Lee wakes herself and does her own morning prep, though in general I make her coffee which is something I’ve resented since buying a coffee maker with a timer, but there you have it. She also feeds the pets. She drives Mara to school and I take Val and Alex to their schools, though Val’s school doesn’t open until 7:30 and so I need Lee to take her if I have to be at work by 7:30. Otherwise I aim to leave the house at 7:20, drop Val at her school as it opens at 7:30, then get to Alex’s school about five minutes later. I have to walk him in, which is why it’s more trouble if I have to bring Val along too, and he needs a lot of reassurance as I leave. I get to work between 7:45 and 8:00, though my commute now takes 45 minutes instead of 15.
Lately I’ve been working to 4:45 or 5:00 or even later most days. I have to get out of work by 5:10 if I want to be sure I can get Alex before his program closes at 5:15. I get him first, which means getting out of the car, getting buzzed in at his school, signing him out, talking to him and his teacher, getting all his stuff, loading him up, driving the few blocks to Val’s school, parking, unbuckling Alex and getting him out of the car, getting buzzed in at Val’s school, signing her out at her aftercare program, getting her coat on and backpack ready, loading and buckling both kids in the car, then heading home while they babble on top of each other because they’re so excited. Getting home between 5 and 6, I have to throw dinner together while talking to all three kids. I try to get Val to do her homework in the kitchen so I can supervise, but Mara and Alex would often rather be with us than play on their own. Lee won’t eat dinner with the kids, so I serve the food, supervise and guide conversation, then have to clean up quickly while the kids get in my way and ask to do art or play outside or watch a tv show or something.
Bedtime is supposed to start at 7:30, but sometimes someone will have lost some bedtime as a punishment from a time when a time-out wasn’t applicable. This is usually because whichever child is actually too sleepy to keep listening or obeying or playing gently or whatever the issue is. So at 7:30 we start getting into pajamas, brushing teeth, reading stories. Val and Alex are pretty good at falling asleep on their own, though I get called back in to offer reassurances about the next day. Mara gets two-hour naps at school and isn’t always ready for bed at 8, so she gets to spend more time up while we try to keep her quiet. Lee really likes having one-on-one time with her if she’s around, but often it means I’m trying to rock Mara to sleep while also dealing with shouting for me from Val and Alex down the hall.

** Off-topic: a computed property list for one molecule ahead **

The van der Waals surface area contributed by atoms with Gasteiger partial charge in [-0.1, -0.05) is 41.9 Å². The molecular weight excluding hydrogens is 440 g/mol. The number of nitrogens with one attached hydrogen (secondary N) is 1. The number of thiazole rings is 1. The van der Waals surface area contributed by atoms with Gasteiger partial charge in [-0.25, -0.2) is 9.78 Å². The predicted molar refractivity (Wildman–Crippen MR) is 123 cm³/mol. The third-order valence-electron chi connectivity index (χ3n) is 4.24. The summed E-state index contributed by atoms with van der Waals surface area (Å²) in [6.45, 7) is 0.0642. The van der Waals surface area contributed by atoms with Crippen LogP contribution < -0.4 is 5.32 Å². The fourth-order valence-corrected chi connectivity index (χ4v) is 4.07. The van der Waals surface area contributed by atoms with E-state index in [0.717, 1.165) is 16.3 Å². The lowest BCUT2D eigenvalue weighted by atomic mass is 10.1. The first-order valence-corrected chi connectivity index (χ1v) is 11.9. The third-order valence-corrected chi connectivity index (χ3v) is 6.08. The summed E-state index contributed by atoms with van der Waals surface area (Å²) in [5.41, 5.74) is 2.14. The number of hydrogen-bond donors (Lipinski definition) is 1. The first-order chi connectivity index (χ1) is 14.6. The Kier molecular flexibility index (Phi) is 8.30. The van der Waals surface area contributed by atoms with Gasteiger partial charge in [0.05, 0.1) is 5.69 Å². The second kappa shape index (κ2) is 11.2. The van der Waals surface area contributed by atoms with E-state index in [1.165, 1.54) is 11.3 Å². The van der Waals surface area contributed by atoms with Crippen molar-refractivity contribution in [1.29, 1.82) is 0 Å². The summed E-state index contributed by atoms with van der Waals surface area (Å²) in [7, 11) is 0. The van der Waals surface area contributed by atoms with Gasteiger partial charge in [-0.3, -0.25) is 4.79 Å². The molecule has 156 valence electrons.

By the time Mara’s asleep it’s often 9 or even later. I try to get the dishes running in the dishwasher and the kitchen basically cleaned. I’m often tired enough that I don’t do much else more beyond read in bed for a little while before going back to sleep so the cycle can start again. If I’m going to get grocery shopping done, this is the best time to do it too since I can’t just grab stuff after work the way I used to when I was taking refrigerated things right home to the fridge. I can do this on the nights that they go to visitation with their parents and the social worker transports them, so getting to go to the grocery store is a treat of sorts, albeit one I sort of hate.
When I write it out like that, it actually doesn’t sound so bad to me. All three kids are only in my care for an hour and a half in the morning and two or three hours in the evening. It’s hard to squeeze in all the things I want to do, and I hate that I have to tell them that no, we can’t play with clay if we’re also going to make it to story hour at the library. The reality is that we’re a working-parent family and that Val and Alex need a lot of sleep and don’t get any during the school day, so sleep has to be a priority. So I’m spending eight or nine hours at my job, five hours tops in hands-on childcare, and that should leave me at least 10 hours for myself, though it sometimes doesn’t feel that way. (Oh, maybe it’s that I spend almost two hours commuting that’s getting to me, too.) Okay, eight hours for me, most of which I spend sleeping. Hmm.